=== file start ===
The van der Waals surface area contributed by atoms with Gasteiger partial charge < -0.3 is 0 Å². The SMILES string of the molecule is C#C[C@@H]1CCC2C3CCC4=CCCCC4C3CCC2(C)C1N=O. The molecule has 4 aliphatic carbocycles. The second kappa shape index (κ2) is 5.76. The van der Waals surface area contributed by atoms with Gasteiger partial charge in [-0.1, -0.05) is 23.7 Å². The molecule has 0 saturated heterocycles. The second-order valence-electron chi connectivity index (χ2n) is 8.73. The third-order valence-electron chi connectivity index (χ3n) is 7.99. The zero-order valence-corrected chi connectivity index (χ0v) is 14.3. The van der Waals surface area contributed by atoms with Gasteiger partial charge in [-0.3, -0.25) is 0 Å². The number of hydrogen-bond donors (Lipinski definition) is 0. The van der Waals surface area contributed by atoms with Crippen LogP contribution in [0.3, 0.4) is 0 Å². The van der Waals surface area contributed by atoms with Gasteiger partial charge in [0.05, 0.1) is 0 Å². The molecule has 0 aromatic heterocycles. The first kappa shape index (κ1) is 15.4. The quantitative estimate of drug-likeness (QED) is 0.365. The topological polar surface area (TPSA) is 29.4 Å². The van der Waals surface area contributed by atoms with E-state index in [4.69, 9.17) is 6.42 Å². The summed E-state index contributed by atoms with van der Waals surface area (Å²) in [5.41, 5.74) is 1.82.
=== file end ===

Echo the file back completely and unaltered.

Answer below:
The van der Waals surface area contributed by atoms with Gasteiger partial charge < -0.3 is 0 Å². The SMILES string of the molecule is C#C[C@@H]1CCC2C3CCC4=CCCCC4C3CCC2(C)C1N=O. The molecule has 4 aliphatic carbocycles. The second kappa shape index (κ2) is 5.76. The van der Waals surface area contributed by atoms with Gasteiger partial charge in [-0.1, -0.05) is 23.7 Å². The molecule has 0 saturated heterocycles. The second-order valence-electron chi connectivity index (χ2n) is 8.73. The third-order valence-electron chi connectivity index (χ3n) is 7.99. The zero-order valence-corrected chi connectivity index (χ0v) is 14.3. The van der Waals surface area contributed by atoms with Gasteiger partial charge in [-0.3, -0.25) is 0 Å². The number of hydrogen-bond donors (Lipinski definition) is 0. The van der Waals surface area contributed by atoms with Crippen LogP contribution in [0.3, 0.4) is 0 Å². The van der Waals surface area contributed by atoms with Gasteiger partial charge in [0.05, 0.1) is 0 Å². The molecule has 0 aromatic heterocycles. The first kappa shape index (κ1) is 15.4. The quantitative estimate of drug-likeness (QED) is 0.365. The topological polar surface area (TPSA) is 29.4 Å². The van der Waals surface area contributed by atoms with E-state index in [4.69, 9.17) is 6.42 Å². The summed E-state index contributed by atoms with van der Waals surface area (Å²) in [5.41, 5.74) is 1.82.